- Gamechanger: Zillow to begin buying and selling houses [Housingwire] 
- Millennials are the largest generation in the U.S. labor force [Pew Research] 
- This Is America’s Richest Zip Code [Bloomberg] 
- Housing Perspectives (from the Harvard Joint Center for Housing Studies) [Housing Perspectives] 
- FHA increases loan limits in nearly every area of U.S. for 2018 [Housing Wire] 
- Landless Americans Are the New Serf Class [The Daily Beast] 
- The One Room That'll Make Buyers Bail, Even If They Love the House [Realtor.com] 
- The Future of America’s Economy Looks a Lot Like Elkhart, Indiana [Wall Street Journal] 
- When a Family Homestead Can’t Stay in the Family [New York Times] 
- Rising Home Prices Push Borrowers Deeper Into Debt [Wall Street Journal] 
- Don't Blame Amazon for the Retail Apocalypse [Bloomberg] 
- Silicon Valley’s Astronomical Housing Price Creates a Problem for Startups [Observer] 
- Once Listed for $95M, a 25-Acre Hamptons Estate Is Now $59M [Mansion Global] 
- Rising Interest Rates Squeeze Homeowners’ Budgets [Wall Street Journal] 
- Higher Property Taxes? You May Be Able to Appeal [New York Times] 
My New Content, Research and Mentions
- Find out why March was a good month to rent in Manhattan [BuzzBuzz Home] 
- Brooklyn again sets record-high sales prices. But can it continue? [The Real Deal NY] 
- Fewer Brooklyn apartments are selling, so why are prices at record highs? [Brick Underground] 
- Bernie Madoff's Beachfront Mansion Is Selling for $21 Million [Bloomberg] 
- Gravesend offers room to spread out in southern Brooklyn [Brick Underground] 
- Pick a New York City Borough: Rents are Falling There, and Fast [Bloomberg] 
- Manhattan rents tumble by the most in nearly 7 years even after landlords offer a ton of freebies [Business Insider] 
- Manhattan rents tumble by the most in nearly 7 years even after landlords offer a ton of freebies [Stamford Advocate] 
- NYC landlords offer more concessions than ever as demand for affordable rentals grows [Curbed NY] 
- Luxury Manhattan Rental Market Continued to Soften in March [Mansion Global] 
- Luxury Liftoff? The 10 Ritzy Regions Where Home Prices Are Soaring the Highest [Realtor.com] 
- Brooklyn apartment sales follow Manhattan lower [Financial Times] 
- Sales in Brooklyn and Westchester Dip [Mansion Global] 
- Manhattan loses its lustre as apartment sales plunge [Irish Times] 
- Concessions high, rents continue to slide in Manhattan [The Real Deal NY]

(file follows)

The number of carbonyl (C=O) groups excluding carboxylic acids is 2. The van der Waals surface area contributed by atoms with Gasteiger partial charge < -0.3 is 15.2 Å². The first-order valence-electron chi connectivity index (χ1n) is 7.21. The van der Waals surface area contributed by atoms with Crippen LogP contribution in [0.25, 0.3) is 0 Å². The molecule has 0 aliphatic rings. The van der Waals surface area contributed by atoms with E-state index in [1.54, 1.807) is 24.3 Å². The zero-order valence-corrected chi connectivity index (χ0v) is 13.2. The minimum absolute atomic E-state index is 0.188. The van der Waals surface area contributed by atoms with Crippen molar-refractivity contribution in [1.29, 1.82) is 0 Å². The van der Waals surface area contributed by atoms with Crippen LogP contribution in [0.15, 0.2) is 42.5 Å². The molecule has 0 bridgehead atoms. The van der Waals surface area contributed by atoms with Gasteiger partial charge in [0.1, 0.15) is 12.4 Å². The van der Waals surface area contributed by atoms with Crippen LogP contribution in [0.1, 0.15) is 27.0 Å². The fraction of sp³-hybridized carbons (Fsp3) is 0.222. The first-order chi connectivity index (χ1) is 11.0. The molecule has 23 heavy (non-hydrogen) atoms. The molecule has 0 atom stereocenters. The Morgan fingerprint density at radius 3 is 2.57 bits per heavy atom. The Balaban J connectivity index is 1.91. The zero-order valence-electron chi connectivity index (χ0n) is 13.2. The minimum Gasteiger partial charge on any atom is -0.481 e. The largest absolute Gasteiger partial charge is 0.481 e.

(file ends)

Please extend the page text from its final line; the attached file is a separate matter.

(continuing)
- A broken record? Concessions again reach new highs in Brooklyn, Queens [The Real Deal NY] 
- Brooklyn and Queens housing prices flirt with record highs, yet lose some steam [Crains NY] 
- Manhattanites are flocking to this Queens street [New York Post] 
- Report: LI community among the nation's wealthiest [Newsday] 
- Apartment glut coming to an end? [Seeking Alpha] 
- Kushners ‘Negotiating Now,’ Over Sale of Flagship Building [New York Times] 
- Artelligence for April 9, 2018 [Art Market Monitor] 
- Tax reform pause hurt sales, prices in Q1 2018 | [Real Estate Weekly] 
- Landlords roll out incentives to stave off slowdown [Real Estate Weekly] 
- Manhattan's luxury real estate market slides – [RealtyBizNews] 
Real Estate Blockchain Reads
- Streetwire Primer Public Draft [Streetwire] 
- RE Ledger – Real Estate Blockchain Consortium [RE Ledger] 
Appraisal Related Reads
- Weird Science [The People's Blog] 
- Appraisers Ditching a la mode After News of Corelogic's Acquisition [Appraisersblogs] 
- CoreLogic Acquires a la mode technologies, LLC [A La Mode PR] 
- Seeing the market while driving, crunching numbers, & eating tacos [Sacramento Appraisal Blog] 
- Staff Appraiser Overtime Class Action Lawsuit Against Corelogic AMC [Appraisersblogs] 
- CoreLogic acquires a la mode [Housingwire] 
- Why one small bank wants to bring real estate appraisals in-house [American Banker] 
- How the Agreement Between CoreLogic & the FTC Impacts Appraisers [Appraiser Blogs] 
- Are you paying unseen add-on fees for your appraisal? [Chicago Tribune] 
- How Land Value Contributes to Your Home’s Market Value [Aspen Appraisal Services] 
Extra Curricular Reads
- The improbable story of the cranberry’s path to global domination [Quartz] 
- The Ice Cream Sundae Must Be Stopped [New York Times] 
- Analysis | 14 years of Mark Zuckerberg saying sorry, not sorry [Washington Post] 
- After Scandal and Divorce, Jenny Sanford Learns She Can Love Again [New York Times] 
- City Observatory – The Cappuccino Congestion Index [City Observatory]